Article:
Effectiveness of control strategy(ies) based on coverage and time

EFSA et al. (2019) suggest that the disease threshold also known as the basic reproduction number \(R_0\) helps to show the trend of infection after incorporating controls and thus it helps to deduce the extent of applying control measures. Intervention strategies (e.g., vaccination) should be applied until when \(R_0\) decreases to below 1 (Molla et al. 2017). This corroborates other research findings. Moreover, another study by Saegerman et al. Casal et al. (2019) conducted in France deduced that assuming a 7-week period to vaccinate all the animals and a spread of the disease of 7.3 km/week, the vaccination of 740716 cattle would be enough to control an epidemic of LSD in France. These findings are in line with previous research findings which imply that applying control measures, to a larger extent, will bring the basic reproduction number below 1. This is an indication of containment of the disease in the population. Besides, effectiveness of a control method depends on the time it is conducted. According to Mat et al. (2021), mortality was higher in unvaccinated animals than in vaccinated animals, and this supports other studies’ findings that it is essential to administer various control programs, especially in various ideal times, e.g., administering vaccination after controlling vector abundancy during warm months.

Strengths and limitations of this study

The strengths of this review include compliance with accepted rigorous standards for conducting systematic reviews and the use of thorough literature searches to find pertinent information. Limitations to this systematic review include the inclusion of studies written in English language only. There is a possibility that our article misses interesting and important information from studies written in other languages. Also, in this review, we were limited to considering studies published until when the search was conducted. There might be a piece of important information published after the literature search.


In the present study, various modeling techniques for lumpy skin disease were systematically reviewed looking at four factors: LSD risk factors, LSD transmission behavior, diagnosis and forecasting of LSD, and effectiveness of the implemented intervention strategies.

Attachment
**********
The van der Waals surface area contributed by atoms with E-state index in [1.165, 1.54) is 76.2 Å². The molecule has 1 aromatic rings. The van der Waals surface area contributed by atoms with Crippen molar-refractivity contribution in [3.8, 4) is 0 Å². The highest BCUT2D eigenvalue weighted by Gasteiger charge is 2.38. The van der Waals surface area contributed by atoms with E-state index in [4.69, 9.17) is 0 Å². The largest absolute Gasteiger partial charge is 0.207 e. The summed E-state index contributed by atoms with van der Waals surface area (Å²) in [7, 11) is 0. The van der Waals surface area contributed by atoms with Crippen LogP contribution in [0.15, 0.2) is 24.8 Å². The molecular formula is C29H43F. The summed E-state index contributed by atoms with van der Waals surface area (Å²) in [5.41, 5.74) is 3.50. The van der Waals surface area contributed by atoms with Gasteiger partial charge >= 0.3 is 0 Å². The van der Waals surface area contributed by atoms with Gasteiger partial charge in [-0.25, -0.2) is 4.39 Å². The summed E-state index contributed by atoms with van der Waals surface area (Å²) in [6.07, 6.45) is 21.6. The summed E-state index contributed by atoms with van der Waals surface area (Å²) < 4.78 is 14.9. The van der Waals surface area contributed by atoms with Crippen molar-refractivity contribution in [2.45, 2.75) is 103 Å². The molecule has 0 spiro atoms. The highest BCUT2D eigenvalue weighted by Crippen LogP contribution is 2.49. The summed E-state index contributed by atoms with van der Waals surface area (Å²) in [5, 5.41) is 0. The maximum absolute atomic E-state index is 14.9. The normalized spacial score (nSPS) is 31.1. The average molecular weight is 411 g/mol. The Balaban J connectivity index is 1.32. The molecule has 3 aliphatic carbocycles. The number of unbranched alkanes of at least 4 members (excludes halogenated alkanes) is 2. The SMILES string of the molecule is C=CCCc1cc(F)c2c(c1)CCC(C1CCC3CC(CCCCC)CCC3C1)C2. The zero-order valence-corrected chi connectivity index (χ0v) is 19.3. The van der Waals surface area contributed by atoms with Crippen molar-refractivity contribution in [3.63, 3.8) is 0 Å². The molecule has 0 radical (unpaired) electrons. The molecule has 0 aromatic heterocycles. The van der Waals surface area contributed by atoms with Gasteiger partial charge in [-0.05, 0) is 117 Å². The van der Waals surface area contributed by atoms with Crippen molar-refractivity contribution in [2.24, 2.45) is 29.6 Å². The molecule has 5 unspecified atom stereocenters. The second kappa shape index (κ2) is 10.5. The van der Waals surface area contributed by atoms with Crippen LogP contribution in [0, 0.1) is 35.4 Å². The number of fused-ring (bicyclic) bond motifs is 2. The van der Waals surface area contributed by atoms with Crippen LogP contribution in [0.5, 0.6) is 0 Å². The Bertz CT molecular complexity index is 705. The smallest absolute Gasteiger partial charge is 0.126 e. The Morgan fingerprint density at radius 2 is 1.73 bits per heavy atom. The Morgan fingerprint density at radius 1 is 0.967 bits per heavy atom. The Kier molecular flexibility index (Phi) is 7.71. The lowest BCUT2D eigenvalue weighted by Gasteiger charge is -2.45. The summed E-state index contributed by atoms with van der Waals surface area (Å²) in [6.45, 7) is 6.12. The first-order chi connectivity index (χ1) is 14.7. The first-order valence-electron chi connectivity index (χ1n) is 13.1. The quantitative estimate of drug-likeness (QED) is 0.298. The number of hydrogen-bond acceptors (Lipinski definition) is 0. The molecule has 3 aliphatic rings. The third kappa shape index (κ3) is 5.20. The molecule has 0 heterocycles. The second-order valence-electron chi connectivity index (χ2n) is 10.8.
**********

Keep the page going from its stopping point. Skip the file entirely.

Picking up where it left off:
The results of the systematic review of studies on the modeling of the above-mentioned factors have unveiled challenges associated with the epidemiology and control of LSD. For instance, weather (humidity and temperature) which increases vector abundance has been identified as an important risk factor for LSD transmission. In addition to that, poor management of livestock keeping in general is identified as another significant risk factor in this systematic review since it increases the likelihood of vector bites, which makes herds more vulnerable to new LSD outbreaks and prevalence.

Future models may address the epidemiological features depicted in the four factors portrayed in this study in order to be able to design the most appropriate combination of intervention strategies. Moreover, based on findings of this study, the advancement of artificial intelligence tools for application in LSD diagnosis that can easily be used by stakeholders is strongly recommended to enhance early detection at the grassroots level. This will help to foster immediate implementation of control measures.

Availability of data and materials

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Artificial neural network


Auto-regressive moving average


Area under curve


Confidence interval


European Food Safety Authority


European Union


Lumpy skin disease


Lumpy skin disease virus


Maximum entropy


Neural network auto-regressive


Office International des Epizooties


Preferred Reporting Items for Systematic Reviews and Meta-Analyses


Quantitative import risk analysis


Russia Federation


Sub-Saharan Africa


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ER acknowledges with thanks the financial support of the International Mathematics Union (IMU) and Higher Education for Economic Transformation (HEET) project toward her PhD studies.


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The idea was generated by ER, who also conducted the literature review, outlined the findings and wrote the manuscript. JB, VGM and JMT participated as supervisors by assessing the work multiple times and providing feedback and suggestions for further improvement.

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Correspondence to Edwiga Renald.

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Renald, E., Buza, J., Tchuenche, J.M. et al. The role of modeling in the epidemiology and control of lumpy skin disease: a systematic review. Bull Natl Res Cent 47, 141 (2023).

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  • Lumpy skin disease
  • Cattle
  • Modeling
  • Epidemiology
  • Control